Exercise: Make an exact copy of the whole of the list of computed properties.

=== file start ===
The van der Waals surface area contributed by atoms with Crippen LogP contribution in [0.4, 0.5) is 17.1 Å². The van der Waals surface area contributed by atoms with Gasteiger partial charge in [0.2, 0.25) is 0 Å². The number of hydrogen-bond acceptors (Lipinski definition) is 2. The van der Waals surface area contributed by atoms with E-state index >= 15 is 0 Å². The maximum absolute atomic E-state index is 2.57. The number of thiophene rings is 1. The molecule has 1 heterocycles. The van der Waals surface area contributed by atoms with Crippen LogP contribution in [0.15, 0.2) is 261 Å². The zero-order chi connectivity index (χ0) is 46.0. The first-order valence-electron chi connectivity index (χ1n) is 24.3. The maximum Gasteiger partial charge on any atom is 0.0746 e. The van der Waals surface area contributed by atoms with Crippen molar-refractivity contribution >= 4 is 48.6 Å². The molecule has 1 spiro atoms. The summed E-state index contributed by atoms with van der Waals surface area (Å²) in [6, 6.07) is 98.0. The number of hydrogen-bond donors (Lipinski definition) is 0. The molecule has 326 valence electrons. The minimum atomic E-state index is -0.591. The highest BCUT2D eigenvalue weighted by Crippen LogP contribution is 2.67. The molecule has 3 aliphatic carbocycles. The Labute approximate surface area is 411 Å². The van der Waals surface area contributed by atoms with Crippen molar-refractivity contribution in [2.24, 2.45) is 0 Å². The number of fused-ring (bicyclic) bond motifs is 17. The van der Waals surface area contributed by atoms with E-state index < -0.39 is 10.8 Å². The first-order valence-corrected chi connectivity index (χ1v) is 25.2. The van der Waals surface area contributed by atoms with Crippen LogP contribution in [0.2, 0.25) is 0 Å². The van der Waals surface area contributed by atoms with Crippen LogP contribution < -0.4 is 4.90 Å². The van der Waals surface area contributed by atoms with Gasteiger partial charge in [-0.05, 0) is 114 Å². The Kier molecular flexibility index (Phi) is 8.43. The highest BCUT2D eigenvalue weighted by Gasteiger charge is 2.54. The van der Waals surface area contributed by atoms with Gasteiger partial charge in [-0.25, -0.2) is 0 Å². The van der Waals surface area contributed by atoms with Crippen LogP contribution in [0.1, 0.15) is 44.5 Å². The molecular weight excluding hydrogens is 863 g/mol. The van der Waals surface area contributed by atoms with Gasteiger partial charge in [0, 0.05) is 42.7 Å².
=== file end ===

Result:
The van der Waals surface area contributed by atoms with Crippen LogP contribution in [0.4, 0.5) is 17.1 Å². The van der Waals surface area contributed by atoms with Gasteiger partial charge in [0.2, 0.25) is 0 Å². The number of hydrogen-bond acceptors (Lipinski definition) is 2. The van der Waals surface area contributed by atoms with E-state index >= 15 is 0 Å². The maximum absolute atomic E-state index is 2.57. The number of thiophene rings is 1. The molecule has 1 heterocycles. The van der Waals surface area contributed by atoms with Crippen LogP contribution in [0.15, 0.2) is 261 Å². The zero-order chi connectivity index (χ0) is 46.0. The first-order valence-electron chi connectivity index (χ1n) is 24.3. The maximum Gasteiger partial charge on any atom is 0.0746 e. The van der Waals surface area contributed by atoms with Crippen molar-refractivity contribution >= 4 is 48.6 Å². The molecule has 1 spiro atoms. The summed E-state index contributed by atoms with van der Waals surface area (Å²) in [6, 6.07) is 98.0. The number of hydrogen-bond donors (Lipinski definition) is 0. The molecule has 326 valence electrons. The minimum atomic E-state index is -0.591. The highest BCUT2D eigenvalue weighted by Crippen LogP contribution is 2.67. The molecule has 3 aliphatic carbocycles. The Labute approximate surface area is 411 Å². The van der Waals surface area contributed by atoms with Crippen molar-refractivity contribution in [2.24, 2.45) is 0 Å². The number of fused-ring (bicyclic) bond motifs is 17. The van der Waals surface area contributed by atoms with E-state index < -0.39 is 10.8 Å². The first-order valence-corrected chi connectivity index (χ1v) is 25.2. The van der Waals surface area contributed by atoms with Crippen LogP contribution in [0.2, 0.25) is 0 Å². The van der Waals surface area contributed by atoms with Crippen LogP contribution < -0.4 is 4.90 Å². The van der Waals surface area contributed by atoms with Gasteiger partial charge in [-0.05, 0) is 114 Å². The Kier molecular flexibility index (Phi) is 8.43. The highest BCUT2D eigenvalue weighted by Gasteiger charge is 2.54. The van der Waals surface area contributed by atoms with Gasteiger partial charge in [-0.25, -0.2) is 0 Å². The van der Waals surface area contributed by atoms with Crippen LogP contribution in [0.1, 0.15) is 44.5 Å². The molecular weight excluding hydrogens is 863 g/mol. The van der Waals surface area contributed by atoms with Gasteiger partial charge in [0, 0.05) is 42.7 Å².